Migraine & the use of coloured lenses to help alleviate Migraine symptoms

intense-headache2-290x220Many MIGRAINE sufferers complain of HEADACHES which can be triggered off by fluorescent lights or any kind of bright light for that matter. They usually pass this off as being down to the bright nature of light and so typically wear sunglasses (brown or grey). Although this can cut down some of the glare, the symptoms still persist albeit to a lesser degree and the affected person suffers throughout life. Reading is also very difficult and TIRING.

Read123 have had 10 years experience dealing with patients who have complained of chronic MIGRAINE. The solution is usually very simple in the form of coloured overlays and specially tinted glasses. The impact this has on the patient is overwhelming. To finally resolve something that has been affecting the MIGRAINE sufferer for decades gives a feeling of great satisfaction.

The MIGRAINE sufferer typically suffers from Visual Stress where any kind of alternating striped pattern read-123-glasses-adults1 ( horizontal, vertical, diagonal) coupled with the reflected light from white surfaces triggers off a MIGRAINE attack, through a phenomenon called Pattern Glare.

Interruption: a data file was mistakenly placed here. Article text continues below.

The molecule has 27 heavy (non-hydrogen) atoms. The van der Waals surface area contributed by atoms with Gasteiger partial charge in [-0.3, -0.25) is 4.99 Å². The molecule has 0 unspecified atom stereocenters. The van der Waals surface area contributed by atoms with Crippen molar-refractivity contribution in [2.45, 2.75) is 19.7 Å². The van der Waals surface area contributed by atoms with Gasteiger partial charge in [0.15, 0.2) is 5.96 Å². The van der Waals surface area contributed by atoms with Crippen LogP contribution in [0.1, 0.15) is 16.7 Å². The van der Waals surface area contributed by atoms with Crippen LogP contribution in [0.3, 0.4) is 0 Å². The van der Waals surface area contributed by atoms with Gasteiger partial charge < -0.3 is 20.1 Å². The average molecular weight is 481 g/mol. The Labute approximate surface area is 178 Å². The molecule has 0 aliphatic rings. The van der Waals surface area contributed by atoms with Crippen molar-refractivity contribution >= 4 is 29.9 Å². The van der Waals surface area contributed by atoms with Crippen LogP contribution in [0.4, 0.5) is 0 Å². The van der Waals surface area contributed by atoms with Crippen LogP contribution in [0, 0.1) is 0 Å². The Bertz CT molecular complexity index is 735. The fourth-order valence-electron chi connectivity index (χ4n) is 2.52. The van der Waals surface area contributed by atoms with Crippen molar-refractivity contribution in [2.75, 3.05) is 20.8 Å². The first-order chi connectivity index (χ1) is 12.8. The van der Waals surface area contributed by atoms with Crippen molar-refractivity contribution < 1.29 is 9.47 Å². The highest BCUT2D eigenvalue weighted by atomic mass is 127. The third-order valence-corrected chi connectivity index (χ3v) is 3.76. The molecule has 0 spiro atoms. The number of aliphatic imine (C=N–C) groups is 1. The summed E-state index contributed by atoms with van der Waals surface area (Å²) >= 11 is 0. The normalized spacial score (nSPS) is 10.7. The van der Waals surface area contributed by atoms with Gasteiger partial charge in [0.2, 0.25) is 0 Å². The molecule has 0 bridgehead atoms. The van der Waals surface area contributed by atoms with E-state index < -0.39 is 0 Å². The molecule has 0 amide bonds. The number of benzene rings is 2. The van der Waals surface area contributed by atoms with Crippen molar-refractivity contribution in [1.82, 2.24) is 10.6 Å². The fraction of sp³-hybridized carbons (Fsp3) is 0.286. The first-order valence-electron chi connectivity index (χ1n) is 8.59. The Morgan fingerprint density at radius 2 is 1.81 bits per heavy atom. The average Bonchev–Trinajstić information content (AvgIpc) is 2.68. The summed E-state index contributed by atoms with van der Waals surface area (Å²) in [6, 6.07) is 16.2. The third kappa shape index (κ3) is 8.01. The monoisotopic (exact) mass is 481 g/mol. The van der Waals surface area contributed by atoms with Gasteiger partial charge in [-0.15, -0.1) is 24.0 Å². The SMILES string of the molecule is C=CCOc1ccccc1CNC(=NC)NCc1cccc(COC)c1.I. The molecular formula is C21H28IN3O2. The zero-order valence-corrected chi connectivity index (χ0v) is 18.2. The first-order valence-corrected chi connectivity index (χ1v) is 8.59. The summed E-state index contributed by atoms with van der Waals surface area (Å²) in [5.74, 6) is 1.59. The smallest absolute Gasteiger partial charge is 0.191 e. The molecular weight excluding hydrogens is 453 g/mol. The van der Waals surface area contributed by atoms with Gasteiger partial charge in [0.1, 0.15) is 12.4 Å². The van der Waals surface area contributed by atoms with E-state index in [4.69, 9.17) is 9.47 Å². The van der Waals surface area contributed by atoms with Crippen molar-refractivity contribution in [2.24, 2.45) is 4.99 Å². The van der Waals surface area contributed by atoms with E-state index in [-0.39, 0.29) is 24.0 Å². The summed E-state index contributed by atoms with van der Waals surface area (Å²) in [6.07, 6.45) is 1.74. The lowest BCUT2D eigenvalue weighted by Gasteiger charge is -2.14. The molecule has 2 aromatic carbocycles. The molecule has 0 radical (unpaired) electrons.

MIGRAINE sufferers must be tested for Visual Stress by a trained professional. The chances are there will be a coloured overlay which will alleviate the symptoms. This colour can then be incorporated into glasses so everyday function, like working on the COMPUTER, reading from interactive whiteboards, reading in bed at night is made easy. Sky Blue, Double Blue, Purple or Rose tinted glasses usually helps with Migraine Relief.

So if you suffer from chronic migraine, don’t delay. Get yourself tested for Visual Stress. For more information on the correct tinted lenses, contact Read123 by visiting our website at www.read123.co.uk

 

Read123 work with fully qualified UK optometrists with 10 years experience working for both Independent and well known High Street Opticians. Their extensive experience examining the eyes of children from all age groups has given them a unique insight into using colour to help reading problems in Dyslexics. They are members of The General Optical Council, The College of Optometrists as well as The Association of Optometrists.

Leave a Comment